For example, when designing a system for monitoring water quality, a sensor that can be placed within the main water supply piping is far more cost-effective and accurate than a sensor that requires diverting water samples.

Cost

IoT networks usually involve hundreds or even thousands of sensors and devices. Every aspect of sensor design must be scrutinized from a cost perspective. These costs involve more than just the price of the sensor. Consideration must be given to the cost of placement, maintenance, reliability, etc.

A “Thing” in the “Internet of Things” is a processing unit that is capable of connecting to the internet and exchanging data with the cloud. Devices are often called “smart devices” or “connected devices.” They communicate two types of data: telemetry and state.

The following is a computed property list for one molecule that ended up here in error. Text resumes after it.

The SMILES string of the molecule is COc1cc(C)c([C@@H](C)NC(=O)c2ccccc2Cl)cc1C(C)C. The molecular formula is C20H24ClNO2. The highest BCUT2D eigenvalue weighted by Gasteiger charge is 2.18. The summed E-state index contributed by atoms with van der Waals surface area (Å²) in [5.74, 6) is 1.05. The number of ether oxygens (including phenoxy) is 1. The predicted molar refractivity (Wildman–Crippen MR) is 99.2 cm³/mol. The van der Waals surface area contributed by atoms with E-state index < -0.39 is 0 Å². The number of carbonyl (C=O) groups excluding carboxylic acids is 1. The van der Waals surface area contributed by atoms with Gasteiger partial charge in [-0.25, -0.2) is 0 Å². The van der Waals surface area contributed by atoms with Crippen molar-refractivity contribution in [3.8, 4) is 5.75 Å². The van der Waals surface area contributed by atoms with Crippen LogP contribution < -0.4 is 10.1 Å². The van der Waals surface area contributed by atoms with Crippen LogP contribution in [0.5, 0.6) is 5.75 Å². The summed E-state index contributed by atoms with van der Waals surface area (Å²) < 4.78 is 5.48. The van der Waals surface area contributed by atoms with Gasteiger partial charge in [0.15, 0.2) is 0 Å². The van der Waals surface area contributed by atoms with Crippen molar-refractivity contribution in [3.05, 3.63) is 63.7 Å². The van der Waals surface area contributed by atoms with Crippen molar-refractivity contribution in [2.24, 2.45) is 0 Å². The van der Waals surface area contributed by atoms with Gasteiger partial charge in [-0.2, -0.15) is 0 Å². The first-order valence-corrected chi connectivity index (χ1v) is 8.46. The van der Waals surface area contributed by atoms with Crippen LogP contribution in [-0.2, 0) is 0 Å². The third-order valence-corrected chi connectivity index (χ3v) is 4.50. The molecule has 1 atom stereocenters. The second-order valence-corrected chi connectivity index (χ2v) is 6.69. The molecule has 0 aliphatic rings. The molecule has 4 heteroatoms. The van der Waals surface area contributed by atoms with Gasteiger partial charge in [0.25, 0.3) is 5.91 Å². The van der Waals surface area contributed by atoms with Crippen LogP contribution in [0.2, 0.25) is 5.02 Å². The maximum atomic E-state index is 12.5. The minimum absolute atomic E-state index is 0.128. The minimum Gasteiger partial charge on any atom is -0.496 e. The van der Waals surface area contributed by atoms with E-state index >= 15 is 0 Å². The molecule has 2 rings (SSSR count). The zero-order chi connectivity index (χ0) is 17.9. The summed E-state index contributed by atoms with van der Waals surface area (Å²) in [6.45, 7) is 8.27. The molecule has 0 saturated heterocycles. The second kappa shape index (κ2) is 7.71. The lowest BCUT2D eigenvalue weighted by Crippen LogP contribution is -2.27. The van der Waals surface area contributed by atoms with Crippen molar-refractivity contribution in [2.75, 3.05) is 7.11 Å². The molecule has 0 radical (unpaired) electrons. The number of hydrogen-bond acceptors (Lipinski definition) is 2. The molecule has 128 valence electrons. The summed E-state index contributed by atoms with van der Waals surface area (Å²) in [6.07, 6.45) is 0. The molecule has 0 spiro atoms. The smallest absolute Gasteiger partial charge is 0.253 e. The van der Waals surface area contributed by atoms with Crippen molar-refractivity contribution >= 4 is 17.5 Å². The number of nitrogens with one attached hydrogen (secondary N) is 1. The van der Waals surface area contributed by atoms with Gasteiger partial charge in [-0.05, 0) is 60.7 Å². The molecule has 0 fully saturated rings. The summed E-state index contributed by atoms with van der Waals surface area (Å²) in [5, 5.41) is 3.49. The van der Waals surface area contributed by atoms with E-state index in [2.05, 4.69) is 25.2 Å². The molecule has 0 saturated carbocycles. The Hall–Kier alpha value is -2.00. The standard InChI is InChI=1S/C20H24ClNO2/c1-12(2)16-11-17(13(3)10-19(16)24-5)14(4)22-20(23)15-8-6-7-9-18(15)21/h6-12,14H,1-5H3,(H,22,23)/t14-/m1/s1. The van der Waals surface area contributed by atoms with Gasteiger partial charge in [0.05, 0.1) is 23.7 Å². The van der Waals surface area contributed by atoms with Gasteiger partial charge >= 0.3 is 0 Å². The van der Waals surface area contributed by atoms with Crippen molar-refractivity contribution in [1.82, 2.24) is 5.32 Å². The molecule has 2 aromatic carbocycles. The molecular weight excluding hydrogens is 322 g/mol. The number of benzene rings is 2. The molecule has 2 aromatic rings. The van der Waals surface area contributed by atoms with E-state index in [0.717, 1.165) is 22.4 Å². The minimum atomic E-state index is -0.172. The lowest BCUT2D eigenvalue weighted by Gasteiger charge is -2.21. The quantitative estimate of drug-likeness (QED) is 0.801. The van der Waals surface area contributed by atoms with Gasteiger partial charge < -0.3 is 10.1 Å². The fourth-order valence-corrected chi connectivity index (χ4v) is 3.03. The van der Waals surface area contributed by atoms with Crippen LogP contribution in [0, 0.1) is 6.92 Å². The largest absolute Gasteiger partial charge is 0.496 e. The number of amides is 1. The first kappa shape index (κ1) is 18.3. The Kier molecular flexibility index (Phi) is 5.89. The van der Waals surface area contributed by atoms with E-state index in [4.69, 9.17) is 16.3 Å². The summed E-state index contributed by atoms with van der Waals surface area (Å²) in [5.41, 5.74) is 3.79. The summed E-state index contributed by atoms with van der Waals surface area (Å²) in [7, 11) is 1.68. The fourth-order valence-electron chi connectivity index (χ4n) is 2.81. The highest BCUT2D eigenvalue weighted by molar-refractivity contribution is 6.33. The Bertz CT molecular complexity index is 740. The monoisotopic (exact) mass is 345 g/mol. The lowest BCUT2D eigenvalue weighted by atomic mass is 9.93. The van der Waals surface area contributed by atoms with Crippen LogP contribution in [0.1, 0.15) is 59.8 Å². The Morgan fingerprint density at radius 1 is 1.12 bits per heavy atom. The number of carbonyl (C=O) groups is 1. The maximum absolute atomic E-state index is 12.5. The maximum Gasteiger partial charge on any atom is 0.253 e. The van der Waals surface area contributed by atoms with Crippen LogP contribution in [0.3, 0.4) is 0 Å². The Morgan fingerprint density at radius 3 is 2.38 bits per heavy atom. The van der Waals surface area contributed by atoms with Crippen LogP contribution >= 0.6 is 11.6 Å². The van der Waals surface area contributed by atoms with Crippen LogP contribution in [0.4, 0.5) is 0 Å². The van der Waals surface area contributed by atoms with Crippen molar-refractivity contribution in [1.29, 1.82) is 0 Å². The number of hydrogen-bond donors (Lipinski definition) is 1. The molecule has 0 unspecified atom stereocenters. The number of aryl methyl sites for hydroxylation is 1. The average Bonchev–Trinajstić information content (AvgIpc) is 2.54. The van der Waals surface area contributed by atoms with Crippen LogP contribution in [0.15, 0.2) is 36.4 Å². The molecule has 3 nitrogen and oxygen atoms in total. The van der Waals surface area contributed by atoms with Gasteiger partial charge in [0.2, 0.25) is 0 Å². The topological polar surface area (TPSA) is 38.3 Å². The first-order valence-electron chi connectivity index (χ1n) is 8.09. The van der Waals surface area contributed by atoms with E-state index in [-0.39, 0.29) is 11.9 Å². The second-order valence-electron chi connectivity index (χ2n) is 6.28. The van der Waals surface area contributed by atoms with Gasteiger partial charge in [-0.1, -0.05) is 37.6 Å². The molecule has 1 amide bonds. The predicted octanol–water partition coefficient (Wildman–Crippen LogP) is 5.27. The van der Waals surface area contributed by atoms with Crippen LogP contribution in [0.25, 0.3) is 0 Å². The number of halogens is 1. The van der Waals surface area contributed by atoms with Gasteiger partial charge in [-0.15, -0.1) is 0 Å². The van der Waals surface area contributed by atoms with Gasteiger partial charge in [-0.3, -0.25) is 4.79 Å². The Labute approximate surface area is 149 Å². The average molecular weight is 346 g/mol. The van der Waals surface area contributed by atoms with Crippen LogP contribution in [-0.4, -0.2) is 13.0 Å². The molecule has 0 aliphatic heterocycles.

Types of information

Each device can provide or consume various types of information. Each form of information might best be handled by a different backend system, and each system should be specialized around the data rate, volume, and preferred API.

Device metadata

Metadata contains information about a device. Most metadata rarely, if ever, changes. Examples of metadata fields include:

  • Identifier (ID) – An identifier that uniquely identifies a device.
  • Class or type
  • Model
  • Revision
  • Date manufactured
  • Hardware serial number

Telemetry

Data collected by the device is called telemetry. This is the eyes-and-ears data that IoT devices provide to applications. Telemetry is read-only data about the environment, usually collected through sensors.